Many of us feel like the world is falling apart- and we can’t hold it together anymore. Prof Richard Wolff is speaking to that feeling in his new lecture.
When we can’t face an economic system that destroys us all, we instead turn to other conflicts of economic competition, cultural war and political divisiveness. Richard Wolff explains all this clearly in just over an hour of analysis on today’s most telling splits in the world.
Watch “War, Sanctions, Deepening Splits: Economic, Political, and Cultural” on our website or listen as a podcast today.
Prof Wolff begins the lecture with the headlines of war. Conflict between Ukraine and Russia continues with international attention- but not just on the ground, but in economic sanctions as well. To get the economics of this conflict, tune into the lecture and hear Wolff’s thoughts on what he calls a capitalist’s war.
“Here are two societies with their capitalist agendas and their political concerns. How are they going to work this out?”
This leads to a conversation about international alliances and who is at odds with one another. With the U.S. and Russia hostile to each other, there are deepening divisions between the U.S. and Europe and what’s called the BRICS countries (Brazil, Russia, India, China, South Africa). Where is the future of economic power in this tense time?
“There's a split between the United States and Europe on the one hand and pretty much most of the rest of the world- maybe not Japan and Australia, there are a few that are allied. But most countries are not. They are splitting from the West in ways we have not seen before, and the war in Ukraine is showing it, exposing it and deepening it. So, if you have a sense of a world coming apart, changing, splitting- Ukraine is a big part of how that is evolving.”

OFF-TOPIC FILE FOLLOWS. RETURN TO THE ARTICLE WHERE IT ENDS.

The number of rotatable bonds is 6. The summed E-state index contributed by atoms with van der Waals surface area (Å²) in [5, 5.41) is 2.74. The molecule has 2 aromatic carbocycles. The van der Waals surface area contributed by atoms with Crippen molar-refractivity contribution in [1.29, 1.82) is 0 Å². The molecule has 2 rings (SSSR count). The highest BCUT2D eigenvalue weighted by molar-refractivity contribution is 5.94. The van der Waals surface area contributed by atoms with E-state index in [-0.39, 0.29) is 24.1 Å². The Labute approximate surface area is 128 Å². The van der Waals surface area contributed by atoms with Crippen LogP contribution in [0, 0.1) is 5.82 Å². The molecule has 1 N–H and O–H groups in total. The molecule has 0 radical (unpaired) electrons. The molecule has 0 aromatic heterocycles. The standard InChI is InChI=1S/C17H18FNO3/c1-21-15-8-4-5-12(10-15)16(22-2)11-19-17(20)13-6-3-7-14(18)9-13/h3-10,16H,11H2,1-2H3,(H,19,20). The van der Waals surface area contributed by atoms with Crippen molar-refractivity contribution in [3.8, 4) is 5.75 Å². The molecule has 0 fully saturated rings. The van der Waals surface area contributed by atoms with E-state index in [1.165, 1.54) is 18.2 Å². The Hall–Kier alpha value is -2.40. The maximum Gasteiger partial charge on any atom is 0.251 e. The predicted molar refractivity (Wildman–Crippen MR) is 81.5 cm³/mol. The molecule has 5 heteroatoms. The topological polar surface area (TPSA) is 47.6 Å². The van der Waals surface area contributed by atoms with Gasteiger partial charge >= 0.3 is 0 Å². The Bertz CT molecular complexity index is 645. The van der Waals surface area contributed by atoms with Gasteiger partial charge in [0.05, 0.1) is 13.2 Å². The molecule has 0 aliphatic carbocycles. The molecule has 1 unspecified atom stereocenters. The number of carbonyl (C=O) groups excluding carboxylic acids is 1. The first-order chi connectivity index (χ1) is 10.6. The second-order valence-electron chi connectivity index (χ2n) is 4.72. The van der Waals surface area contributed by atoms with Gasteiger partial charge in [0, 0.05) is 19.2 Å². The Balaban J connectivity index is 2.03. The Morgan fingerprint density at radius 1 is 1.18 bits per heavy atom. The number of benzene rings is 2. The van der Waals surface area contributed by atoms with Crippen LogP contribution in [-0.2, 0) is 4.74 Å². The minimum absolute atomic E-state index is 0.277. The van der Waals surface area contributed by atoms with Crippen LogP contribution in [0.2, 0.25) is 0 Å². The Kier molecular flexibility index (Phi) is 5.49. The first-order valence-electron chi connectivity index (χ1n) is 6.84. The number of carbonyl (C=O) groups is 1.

Wolff explains the splits that are showing up in Europe- from Brexit, to French elections and immigration debates. European nationalism is being used to distract workers and is preventing the continent from contesting for economic power.
“The Europeans are also smart folks, and they understand they're at a turning point in the world. They know the splits I’ve spoken of. They're acutely aware of them.”
And in the United States, cultural splits are being created instead of addressing real economic divisions. While Democrats work to silence socialism and destroy workers movements, workers are turning in desperation to what’s available to them: abortion, imposing religions, and confusing Trump’s agenda for the promise of good jobs.
“They want to have the culture if they can't have the economic security. Culture is the war place, but capitalism is the war. It's fought out in these cultural splits, and like the war in Ukraine and like the fight between the United States and Russia, it can end the world.”
Wolff leaves us with a simple message: capitalism is a system built on maximizing profit, and the side effects of that ramify throughout politics and culture. The consequences of a divisive system is now eating away at the people and the foundations of the economy that produced them. But there’s an alternative story to these splits…
“And this presentation today is part of that alternative story whose whole point and purpose is to change the system by seeing how the splits teach us, as they fragment this system. where its weak points are, where its issues of vulnerability lie, where the movements are that if we support, and encourage, and strengthen them, can turn the splitting and the breaking down of an old world into a much better, new one.”
But we mustn't be afraid of criticizing capitalism anymore if we want to intervene and change the splits into a movement for a democratic economy.
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